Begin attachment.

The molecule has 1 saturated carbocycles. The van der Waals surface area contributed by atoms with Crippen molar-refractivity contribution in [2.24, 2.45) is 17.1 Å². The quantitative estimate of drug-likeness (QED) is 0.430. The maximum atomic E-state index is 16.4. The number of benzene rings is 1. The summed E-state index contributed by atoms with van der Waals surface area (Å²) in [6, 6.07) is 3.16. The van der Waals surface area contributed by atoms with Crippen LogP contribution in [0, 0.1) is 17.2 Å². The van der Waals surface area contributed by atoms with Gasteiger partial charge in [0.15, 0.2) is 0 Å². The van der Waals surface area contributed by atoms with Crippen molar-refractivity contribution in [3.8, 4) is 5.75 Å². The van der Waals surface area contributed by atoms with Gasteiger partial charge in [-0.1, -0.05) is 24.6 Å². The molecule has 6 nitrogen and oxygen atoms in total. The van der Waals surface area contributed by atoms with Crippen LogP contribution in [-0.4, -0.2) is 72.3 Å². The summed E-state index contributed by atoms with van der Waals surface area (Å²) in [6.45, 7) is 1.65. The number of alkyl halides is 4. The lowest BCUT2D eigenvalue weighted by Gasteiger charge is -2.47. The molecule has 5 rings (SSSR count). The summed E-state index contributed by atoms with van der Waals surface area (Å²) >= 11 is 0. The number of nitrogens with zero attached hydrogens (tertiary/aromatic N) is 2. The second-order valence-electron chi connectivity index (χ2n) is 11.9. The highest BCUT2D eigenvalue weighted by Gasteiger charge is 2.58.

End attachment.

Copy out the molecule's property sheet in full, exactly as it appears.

The molecule has 1 saturated carbocycles. The van der Waals surface area contributed by atoms with Crippen molar-refractivity contribution in [2.24, 2.45) is 17.1 Å². The quantitative estimate of drug-likeness (QED) is 0.430. The maximum atomic E-state index is 16.4. The number of benzene rings is 1. The summed E-state index contributed by atoms with van der Waals surface area (Å²) in [6, 6.07) is 3.16. The van der Waals surface area contributed by atoms with Crippen LogP contribution in [0, 0.1) is 17.2 Å². The van der Waals surface area contributed by atoms with Gasteiger partial charge in [0.15, 0.2) is 0 Å². The van der Waals surface area contributed by atoms with Crippen molar-refractivity contribution in [3.8, 4) is 5.75 Å². The van der Waals surface area contributed by atoms with Gasteiger partial charge in [-0.1, -0.05) is 24.6 Å². The molecule has 6 nitrogen and oxygen atoms in total. The van der Waals surface area contributed by atoms with Crippen LogP contribution in [-0.4, -0.2) is 72.3 Å². The summed E-state index contributed by atoms with van der Waals surface area (Å²) in [6.45, 7) is 1.65. The number of alkyl halides is 4. The lowest BCUT2D eigenvalue weighted by Gasteiger charge is -2.47. The molecule has 5 rings (SSSR count). The summed E-state index contributed by atoms with van der Waals surface area (Å²) >= 11 is 0. The number of nitrogens with zero attached hydrogens (tertiary/aromatic N) is 2. The second-order valence-electron chi connectivity index (χ2n) is 11.9. The highest BCUT2D eigenvalue weighted by Gasteiger charge is 2.58.